A new film captures one black immigrant’s powerful attempt to make London feel like home

A community anchor
A community anchor
Image: BBC/RTO Pictures
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In the famous 1967 poem “Postlude/Home,” the Barbadian poet Edward Kamau Brathwaite asks:

Where, then, is the nigger’s
In Paris Brixton Kingston
Or in Heaven?

That same burning question—of a black man’s place in the world—is the driving force behind Being Blacker, a new documentary by acclaimed filmmaker Molly Dineen.

The documentary centers on Blacker Dread (real name Steve Burnett-Martin), a Jamaican-born reggae producer, businessman, and community pillar. Dineen first met Blacker in 1981, when she was a student filming a documentary about reggae sound culture. When she bumped into Blacker again, nearly 40 years later, he asked her to film his mother’s funeral. The series of dramatic events that followed kept the camera rolling for the next three years.

At the center of the film is Blacker’s search for home: Is it in St. Thomas, Jamaica, where he was born, or Brixton, South London, where he grew up? While following Blacker on this personal journey, Dineen weaves a powerful story about life in contemporary Britain for the black community—revealing both the joyful bonds that people like Blacker can forge, and the ways those bonds are ultimately weakened by structural forces of racism and gentrification.

Blacker migrated to London when he was just nine years old. London in the 1970s and 1980s wasn’t an easy place to be growing up as a young black boy. The far right often roamed the street, while rising tension around police racism, high unemployment, and poor housing and education culminated in the 1981 Brixton riots.

Violent clashes by young black men and the police shocked the nation, but they pointed to an uncomfortable truth. The rest of the country had imagined that black immigrants from the Caribbean and Africa were not only well-integrated, but had access to the same opportunities as their white counterparts. The riots and explosion of racial tension shredded the myth that Britain was living in a post-racial society.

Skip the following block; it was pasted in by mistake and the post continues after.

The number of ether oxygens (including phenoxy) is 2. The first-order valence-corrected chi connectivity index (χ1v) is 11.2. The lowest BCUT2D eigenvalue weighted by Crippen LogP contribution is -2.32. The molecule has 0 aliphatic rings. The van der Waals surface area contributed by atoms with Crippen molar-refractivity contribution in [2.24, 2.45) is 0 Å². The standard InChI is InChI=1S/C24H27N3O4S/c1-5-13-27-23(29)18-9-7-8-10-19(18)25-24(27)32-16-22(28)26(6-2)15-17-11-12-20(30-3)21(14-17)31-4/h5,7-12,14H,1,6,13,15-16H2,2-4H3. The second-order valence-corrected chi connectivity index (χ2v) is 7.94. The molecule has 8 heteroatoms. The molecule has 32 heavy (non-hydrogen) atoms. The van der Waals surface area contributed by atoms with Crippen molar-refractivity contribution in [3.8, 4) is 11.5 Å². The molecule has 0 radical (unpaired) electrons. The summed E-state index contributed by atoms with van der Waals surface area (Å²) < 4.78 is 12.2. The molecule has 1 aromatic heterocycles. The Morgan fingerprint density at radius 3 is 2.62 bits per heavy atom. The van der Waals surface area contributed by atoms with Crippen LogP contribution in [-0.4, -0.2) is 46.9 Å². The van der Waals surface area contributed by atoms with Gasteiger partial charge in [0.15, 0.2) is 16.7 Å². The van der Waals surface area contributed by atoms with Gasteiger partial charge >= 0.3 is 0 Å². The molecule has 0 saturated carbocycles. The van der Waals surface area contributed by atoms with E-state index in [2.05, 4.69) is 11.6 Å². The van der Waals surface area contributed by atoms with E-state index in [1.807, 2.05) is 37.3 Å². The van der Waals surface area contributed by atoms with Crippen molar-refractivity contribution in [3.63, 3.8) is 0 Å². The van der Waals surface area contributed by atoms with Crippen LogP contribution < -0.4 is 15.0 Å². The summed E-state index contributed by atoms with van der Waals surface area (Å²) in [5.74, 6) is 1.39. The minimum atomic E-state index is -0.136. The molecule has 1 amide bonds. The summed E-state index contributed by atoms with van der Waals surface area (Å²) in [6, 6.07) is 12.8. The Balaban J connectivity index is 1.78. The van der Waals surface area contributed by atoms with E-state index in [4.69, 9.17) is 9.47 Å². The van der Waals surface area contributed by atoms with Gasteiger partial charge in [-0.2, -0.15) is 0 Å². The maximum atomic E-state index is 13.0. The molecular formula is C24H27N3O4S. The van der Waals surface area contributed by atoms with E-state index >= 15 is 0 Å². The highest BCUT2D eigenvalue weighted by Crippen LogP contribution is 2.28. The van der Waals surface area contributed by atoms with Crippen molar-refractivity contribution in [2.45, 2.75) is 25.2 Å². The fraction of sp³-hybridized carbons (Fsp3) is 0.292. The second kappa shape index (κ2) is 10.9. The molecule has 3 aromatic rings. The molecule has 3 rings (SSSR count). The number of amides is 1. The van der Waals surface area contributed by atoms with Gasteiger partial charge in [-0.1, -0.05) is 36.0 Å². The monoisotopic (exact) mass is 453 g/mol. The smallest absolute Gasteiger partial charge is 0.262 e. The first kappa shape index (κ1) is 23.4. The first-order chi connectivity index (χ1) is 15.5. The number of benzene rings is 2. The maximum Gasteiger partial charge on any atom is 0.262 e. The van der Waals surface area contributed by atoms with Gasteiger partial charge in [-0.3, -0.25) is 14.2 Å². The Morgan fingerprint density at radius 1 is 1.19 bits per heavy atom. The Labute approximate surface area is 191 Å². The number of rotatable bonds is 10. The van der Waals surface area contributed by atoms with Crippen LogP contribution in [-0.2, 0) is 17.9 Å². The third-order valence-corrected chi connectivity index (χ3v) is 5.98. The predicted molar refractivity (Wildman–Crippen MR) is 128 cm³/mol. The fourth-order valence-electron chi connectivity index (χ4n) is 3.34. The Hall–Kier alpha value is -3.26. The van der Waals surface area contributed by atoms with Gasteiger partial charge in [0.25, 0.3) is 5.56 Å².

Being Blacker
A young Blacker Dread (real name Steve Burnett-Martin).
Image: BBC/RTO Pictures

That same racial tension and deprivation plagued Blacker’s life. When he arrived to the UK, Blacker did well on his school entrance exams. The teachers were convinced his high score was a mistake, and asked him to take the test again. He was mercilessly bullied at school for being black. When, as a teenager, he sold programs at soccer matches, fans would shout “Oi nigger, come sell me a program” or call him a “black cunt.” He remembers people telling him to “go up on the jam jar, you little gollywog.”

Despite this torrent of racist abuse, Blacker was able to thrive. That was largely thanks to the community he had built in Brixton. Blacker became well-known during the rise of reggae sound culture; the documentary captures intimate shots of Blacker giving advice to the young and making cheeky jokes with the old. He also brought plenty of music, laughter, and dancing to his shop, the Blacker Dread Music Store, which was an important anchor to the black community in Brixton for over two decades. The music shop was a popular hang-out spot both for young black youth interested in reggae culture, and for older members of the community looking to jam and reminisce. Places like this—where young people are not only welcomed, but permitted to hang out in a warm, communal space free of charge—remain rare in London.

That makes it all the more heartbreaking when the shop closes down. As family and friends dismantle his shop, Blacker admits to Dineen that he’s been found guilty of money laundering and is being sent to prison. A local resident stops by and is devastated to see the shop is closing. She asks: “What can we do?” The answer, unfortunately, is nothing. The community Blacker helped build from the ground up is slowly withering away.